Thursday, July 2, 2015

Maggie Mitchell talks about PRETTY IS, ghosts, little girls, and why memory is so tricky

 What's more exciting than a debut? In Pretty Is, Maggie Mitchell  tells the story of two young women who have to remember when they were abducted at twelve.  I'm thrilled to have her here. Thank you, Maggie!

I always want to know what sparks a book? What question was haunting you that propelled you into this particular story?

“Haunting” is a good word for it! I was haunted by a newspaper article I read long ago. Over the years, all of the details were stripped away, but the skeleton story that remained was this: two young girls who have never met are abducted by a strange man. After a period of time in captivity, they escape. And that’s all.
I don’t remember when I read the article. I think the abduction might have taken place in California, but I wouldn’t swear to it. I have a glimmer of a sense that the man treated the girls appallingly; maybe they were kept in a basement; probably they were held prisoner for days rather than weeks. But all I could think was: And then what? Had they become friends? Would their parents let them keep in touch? What would they come to mean to each other, over the years? What would they remember? Would their memories differ? How would their relationship mediate the experience itself? Eventually these questions began to produce a story that had almost nothing to do with the original fragment of disturbing news. It became, for me, a story about female friendship, the intensity and unruliness of adolescent desire, the fraught relationship between past and present. When I decided that the time had come to write a novel, I tossed around a few different ideas—but this was the one the clawed its way to the forefront and wouldn’t let go.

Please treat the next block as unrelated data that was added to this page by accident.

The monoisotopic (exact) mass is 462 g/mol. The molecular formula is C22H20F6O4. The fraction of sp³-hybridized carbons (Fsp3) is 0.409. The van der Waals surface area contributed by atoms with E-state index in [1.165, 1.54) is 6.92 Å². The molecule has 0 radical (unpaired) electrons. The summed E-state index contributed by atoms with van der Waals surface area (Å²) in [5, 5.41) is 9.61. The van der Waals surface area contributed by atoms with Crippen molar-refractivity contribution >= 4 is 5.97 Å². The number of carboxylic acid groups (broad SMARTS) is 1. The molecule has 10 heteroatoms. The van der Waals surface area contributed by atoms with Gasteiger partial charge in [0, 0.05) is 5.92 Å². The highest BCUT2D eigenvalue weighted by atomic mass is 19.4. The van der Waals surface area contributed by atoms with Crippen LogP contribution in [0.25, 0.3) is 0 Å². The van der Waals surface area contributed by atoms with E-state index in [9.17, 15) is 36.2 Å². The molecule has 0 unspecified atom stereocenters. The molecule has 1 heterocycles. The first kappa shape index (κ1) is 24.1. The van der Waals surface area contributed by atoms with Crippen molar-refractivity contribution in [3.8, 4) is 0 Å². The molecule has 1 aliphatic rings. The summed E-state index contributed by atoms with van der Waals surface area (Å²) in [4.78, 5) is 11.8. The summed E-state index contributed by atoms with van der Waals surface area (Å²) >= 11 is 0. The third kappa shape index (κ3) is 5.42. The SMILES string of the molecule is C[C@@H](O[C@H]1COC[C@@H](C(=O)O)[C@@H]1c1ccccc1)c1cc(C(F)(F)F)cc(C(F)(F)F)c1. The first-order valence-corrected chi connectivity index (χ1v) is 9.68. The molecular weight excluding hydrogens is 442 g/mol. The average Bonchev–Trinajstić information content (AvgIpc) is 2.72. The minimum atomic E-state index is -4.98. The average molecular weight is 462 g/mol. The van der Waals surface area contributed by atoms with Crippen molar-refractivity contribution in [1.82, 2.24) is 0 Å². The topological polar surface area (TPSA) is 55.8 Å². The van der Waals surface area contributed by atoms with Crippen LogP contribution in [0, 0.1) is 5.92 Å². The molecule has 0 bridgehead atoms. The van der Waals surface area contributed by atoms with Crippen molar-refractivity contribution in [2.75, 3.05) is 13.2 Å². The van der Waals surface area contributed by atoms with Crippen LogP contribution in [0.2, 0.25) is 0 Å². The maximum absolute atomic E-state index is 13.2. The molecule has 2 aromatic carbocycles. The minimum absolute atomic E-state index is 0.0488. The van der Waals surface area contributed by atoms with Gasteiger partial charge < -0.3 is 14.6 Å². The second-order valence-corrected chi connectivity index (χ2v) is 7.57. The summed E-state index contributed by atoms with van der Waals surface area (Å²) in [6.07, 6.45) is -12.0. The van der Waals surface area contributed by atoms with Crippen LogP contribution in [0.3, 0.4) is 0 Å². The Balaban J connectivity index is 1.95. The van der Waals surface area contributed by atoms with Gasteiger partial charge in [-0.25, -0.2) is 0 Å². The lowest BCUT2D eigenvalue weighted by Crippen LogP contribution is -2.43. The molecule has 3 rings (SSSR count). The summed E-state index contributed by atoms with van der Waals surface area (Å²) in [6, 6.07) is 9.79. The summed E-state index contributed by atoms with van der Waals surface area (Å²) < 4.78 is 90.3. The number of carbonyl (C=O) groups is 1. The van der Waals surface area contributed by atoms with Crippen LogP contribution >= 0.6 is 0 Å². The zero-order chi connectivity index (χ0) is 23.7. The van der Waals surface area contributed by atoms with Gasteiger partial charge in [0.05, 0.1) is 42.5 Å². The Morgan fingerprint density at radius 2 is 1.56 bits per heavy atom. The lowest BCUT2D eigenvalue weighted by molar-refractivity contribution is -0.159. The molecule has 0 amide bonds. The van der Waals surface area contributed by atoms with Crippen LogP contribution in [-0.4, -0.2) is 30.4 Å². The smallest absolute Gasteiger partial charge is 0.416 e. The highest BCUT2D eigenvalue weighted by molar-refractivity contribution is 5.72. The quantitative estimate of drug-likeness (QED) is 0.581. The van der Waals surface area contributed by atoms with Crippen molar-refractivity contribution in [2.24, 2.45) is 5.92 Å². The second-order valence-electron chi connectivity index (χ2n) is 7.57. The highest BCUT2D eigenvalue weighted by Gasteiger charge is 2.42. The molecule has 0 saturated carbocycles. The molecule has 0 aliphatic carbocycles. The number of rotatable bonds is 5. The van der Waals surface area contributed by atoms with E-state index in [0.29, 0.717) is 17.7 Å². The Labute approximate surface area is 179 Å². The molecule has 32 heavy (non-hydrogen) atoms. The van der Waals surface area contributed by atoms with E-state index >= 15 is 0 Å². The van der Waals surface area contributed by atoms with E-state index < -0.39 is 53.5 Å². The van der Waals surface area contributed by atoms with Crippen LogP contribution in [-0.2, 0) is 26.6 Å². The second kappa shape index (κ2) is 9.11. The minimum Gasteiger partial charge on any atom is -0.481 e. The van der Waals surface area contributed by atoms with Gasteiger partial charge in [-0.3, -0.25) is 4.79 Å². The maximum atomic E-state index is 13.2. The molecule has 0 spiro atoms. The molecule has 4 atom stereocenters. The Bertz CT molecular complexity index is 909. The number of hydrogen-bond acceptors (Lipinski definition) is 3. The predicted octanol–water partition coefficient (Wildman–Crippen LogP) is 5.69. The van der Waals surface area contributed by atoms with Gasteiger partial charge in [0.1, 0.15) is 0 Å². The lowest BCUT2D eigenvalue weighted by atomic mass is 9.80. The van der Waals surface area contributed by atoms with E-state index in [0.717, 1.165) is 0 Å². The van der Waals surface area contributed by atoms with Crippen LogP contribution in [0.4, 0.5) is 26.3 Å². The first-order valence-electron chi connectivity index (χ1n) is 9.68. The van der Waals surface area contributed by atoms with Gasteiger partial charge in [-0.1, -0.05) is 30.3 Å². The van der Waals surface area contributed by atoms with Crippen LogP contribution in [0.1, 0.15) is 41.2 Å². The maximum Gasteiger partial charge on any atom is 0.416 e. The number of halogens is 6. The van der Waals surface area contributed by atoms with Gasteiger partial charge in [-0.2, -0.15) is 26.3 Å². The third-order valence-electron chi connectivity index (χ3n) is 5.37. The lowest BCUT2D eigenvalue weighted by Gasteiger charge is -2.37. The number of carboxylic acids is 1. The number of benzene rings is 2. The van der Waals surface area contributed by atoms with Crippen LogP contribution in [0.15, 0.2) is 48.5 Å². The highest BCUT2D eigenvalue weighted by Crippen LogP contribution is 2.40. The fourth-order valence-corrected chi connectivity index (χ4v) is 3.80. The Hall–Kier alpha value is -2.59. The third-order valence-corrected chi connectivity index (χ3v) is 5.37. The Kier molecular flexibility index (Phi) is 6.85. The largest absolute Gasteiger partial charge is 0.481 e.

This gripping novel falls under the category of “my worst nightmares”--it’s stunning, shocking, and it delves into how the past makes our futures. Do you think we ever can escape that?